Looking at it, I’m acutely aware that this totally could’ve been a physical board game - such is the visual simplicity of it. I wonder if it was prototyped that way. Battles have minor flashes of animations to indicate spells and the like, but really it’s all about looking at stats and meters, planning your next move to try to get ahead of the enemy and keep your party alive. A quote attributed to Leonado da Vinci posits that “Simplicity is the ultimate sophistication”, and Dungeon Encounters feels like a rare expression of that idea in a video game. Everything is stripped back to the bare minimum - but by doing that, the focus is shifted onto the very heart of the game.

Like much of Ito’s design, Dungeon Encounters is deceptively simple at first, but the more that you play the more its depth is exposed to you. What hides beneath a simple game that’ll just have you hammering the standard attack button for the first few floors suddenly becomes dynamic and thrilling. The design is delicately balanced in a way that’s difficult to adequately describe - but it’s constantly encouraging you to push outside of your comfort zone, to floors and zones where you’re under-leveled but where the rewards are too good to resist. By the time you’re about twenty floors into the dungeon, you’re spinning several plates and doing some serious strategizing.

Battles are like stripped-back versions of Final Fantasy encounters, but by bringing it back to basics subtle depth is exposed.

Like I say, this is a mechanical game. It’s nuts and bolts. There’s some lovely character art from Ryoma Ito (Final Fantasy 12, Tactics Advance, and others) and brilliant music from Nobuo Uematsu (who needs no damn introduction), but all of this stuff is really background. First and foremost this is a game about its design, and about how the various aspects of it interact and interlock to create a game that’s as much a puzzle game as it is a role-player. The act of progressing through the labyrinth’s floors is exciting even if they’re all functionally very similar, figuring out how to use the items or gear you find is intriguing, and filling in the tiles of each dungeon floor scratches a very satisfying itch indeed. The way it toys with the expectations and tropes of the RPG genre reminds me a little of another simple great of the year, Loop Hero.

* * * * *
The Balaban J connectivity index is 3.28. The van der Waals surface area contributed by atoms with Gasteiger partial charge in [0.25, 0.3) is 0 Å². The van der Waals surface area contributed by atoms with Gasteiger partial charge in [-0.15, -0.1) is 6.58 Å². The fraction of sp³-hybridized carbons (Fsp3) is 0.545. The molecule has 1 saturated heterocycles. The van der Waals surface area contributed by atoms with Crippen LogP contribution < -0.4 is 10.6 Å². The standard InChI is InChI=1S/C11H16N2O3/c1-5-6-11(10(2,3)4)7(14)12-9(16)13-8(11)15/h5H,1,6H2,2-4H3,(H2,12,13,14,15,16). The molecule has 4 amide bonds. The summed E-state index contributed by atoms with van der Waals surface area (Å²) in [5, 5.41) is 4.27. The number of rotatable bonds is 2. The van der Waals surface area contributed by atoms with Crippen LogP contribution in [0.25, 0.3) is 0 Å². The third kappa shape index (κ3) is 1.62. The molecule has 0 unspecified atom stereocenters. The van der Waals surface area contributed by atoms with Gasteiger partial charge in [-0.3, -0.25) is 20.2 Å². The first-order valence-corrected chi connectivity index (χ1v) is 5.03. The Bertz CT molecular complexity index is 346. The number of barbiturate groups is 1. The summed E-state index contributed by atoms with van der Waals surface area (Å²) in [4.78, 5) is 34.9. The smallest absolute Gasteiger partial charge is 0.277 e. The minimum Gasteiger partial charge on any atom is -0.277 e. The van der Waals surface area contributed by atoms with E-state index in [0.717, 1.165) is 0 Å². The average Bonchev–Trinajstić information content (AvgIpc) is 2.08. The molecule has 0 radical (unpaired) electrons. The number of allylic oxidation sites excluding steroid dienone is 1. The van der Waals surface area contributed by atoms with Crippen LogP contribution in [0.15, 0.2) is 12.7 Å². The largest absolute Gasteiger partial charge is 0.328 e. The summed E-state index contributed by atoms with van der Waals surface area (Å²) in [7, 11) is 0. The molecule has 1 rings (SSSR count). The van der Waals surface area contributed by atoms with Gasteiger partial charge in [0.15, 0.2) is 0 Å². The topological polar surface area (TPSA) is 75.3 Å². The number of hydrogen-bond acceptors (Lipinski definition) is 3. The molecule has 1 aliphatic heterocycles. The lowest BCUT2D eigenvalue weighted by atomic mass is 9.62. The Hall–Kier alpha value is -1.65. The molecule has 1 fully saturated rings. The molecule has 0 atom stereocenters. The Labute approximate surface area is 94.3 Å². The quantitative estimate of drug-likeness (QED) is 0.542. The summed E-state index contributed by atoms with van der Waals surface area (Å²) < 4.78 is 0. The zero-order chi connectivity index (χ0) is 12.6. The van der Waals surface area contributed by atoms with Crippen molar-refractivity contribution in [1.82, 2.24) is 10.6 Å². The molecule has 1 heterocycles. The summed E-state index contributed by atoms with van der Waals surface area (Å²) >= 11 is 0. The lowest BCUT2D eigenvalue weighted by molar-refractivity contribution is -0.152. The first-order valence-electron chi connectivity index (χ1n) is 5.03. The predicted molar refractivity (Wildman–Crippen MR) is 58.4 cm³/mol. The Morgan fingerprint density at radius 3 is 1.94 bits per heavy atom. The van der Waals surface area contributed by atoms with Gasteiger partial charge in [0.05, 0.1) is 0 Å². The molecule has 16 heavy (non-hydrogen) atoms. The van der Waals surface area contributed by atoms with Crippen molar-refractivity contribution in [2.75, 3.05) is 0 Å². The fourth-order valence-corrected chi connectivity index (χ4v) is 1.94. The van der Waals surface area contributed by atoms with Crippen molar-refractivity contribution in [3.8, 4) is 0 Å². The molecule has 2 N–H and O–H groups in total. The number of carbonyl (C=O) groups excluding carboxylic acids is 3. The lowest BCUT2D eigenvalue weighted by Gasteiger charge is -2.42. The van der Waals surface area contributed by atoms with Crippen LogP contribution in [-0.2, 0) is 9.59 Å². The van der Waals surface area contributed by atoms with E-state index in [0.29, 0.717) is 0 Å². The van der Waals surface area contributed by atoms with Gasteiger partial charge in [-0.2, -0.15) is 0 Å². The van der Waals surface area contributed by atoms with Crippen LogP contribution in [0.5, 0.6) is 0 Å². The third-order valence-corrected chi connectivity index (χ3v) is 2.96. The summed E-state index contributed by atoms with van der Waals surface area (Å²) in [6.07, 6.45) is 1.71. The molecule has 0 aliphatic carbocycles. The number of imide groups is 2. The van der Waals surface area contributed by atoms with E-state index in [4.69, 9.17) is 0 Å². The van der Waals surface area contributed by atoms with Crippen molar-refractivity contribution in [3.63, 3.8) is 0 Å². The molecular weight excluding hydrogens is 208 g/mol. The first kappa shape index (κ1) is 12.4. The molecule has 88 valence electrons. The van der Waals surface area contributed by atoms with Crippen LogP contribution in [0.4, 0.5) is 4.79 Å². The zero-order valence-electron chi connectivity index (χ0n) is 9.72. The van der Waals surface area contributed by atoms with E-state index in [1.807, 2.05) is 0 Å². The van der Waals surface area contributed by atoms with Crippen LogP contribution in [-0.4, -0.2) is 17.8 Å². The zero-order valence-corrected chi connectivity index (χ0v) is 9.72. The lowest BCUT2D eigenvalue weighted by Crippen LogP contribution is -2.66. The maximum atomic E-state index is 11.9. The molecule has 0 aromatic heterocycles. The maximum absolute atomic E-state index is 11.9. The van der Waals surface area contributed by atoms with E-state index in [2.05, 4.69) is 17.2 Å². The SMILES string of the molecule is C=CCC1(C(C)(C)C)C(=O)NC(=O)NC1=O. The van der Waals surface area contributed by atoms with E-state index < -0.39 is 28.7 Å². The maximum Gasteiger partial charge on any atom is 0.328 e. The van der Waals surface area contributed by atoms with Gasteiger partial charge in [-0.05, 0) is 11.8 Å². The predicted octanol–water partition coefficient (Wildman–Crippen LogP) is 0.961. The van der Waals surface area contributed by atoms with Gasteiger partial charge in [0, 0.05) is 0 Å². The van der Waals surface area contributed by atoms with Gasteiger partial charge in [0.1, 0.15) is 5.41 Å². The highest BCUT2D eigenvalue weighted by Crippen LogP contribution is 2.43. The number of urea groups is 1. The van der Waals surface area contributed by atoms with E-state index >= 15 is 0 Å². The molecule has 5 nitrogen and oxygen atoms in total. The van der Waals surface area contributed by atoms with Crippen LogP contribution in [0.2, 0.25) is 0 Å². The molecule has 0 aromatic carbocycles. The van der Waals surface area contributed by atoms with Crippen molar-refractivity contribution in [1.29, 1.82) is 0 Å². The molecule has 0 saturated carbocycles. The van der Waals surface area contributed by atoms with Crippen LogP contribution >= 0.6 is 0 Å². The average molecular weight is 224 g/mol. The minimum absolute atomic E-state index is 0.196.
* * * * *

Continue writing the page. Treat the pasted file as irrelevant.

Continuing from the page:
It’s brilliant. My worry, though, is that the stripped-back nature of this game might put some off. Certainly I don’t exactly get an air of confidence from Square Enix about the game - a skim of my inbox reveals a grand total of two press releases about it. In fairness, it was announced and released just two weeks apart - but I also got four Guardians of the Galaxy press alerts in the same period. VG247 received no offer of review code, even on release day. This made me worried it might be a bit crap - you know how publishers will sometimes hide games - but in fact, the hype machine is just dormant for what might be Square Enix’s best game of the year, probably because it isn’t loud and brash with sexy graphics and lavish cutscenes. That makes me a bit sad. This is the sort of game that, were it indie, an indie specialist publisher would make a huge deal of; they’d know it was something special.

What doesn’t make me sad is the fact that after all these years, Square Enix’s most talented designer still hasn’t lost it. This is as low budget and as simple as games from a mega publisher such as this can come - but eight years after I last asked a Square Enix executive where exactly Ito was hiding, and after some fans were left disappointed that he wasn’t on FF16, he’s sent this out into the world: a sublime bit of game design that quite possibly could be adapted for a much bigger game in the future.

Dungeon Encounters is something special. I’m only halfway into the game (at least, based on the advertised number of floors), but it’s already quietly one of my favourite games of 2021. Don’t sleep on it just because it isn’t flashy. It’s out now on PS4, Switch, and PC.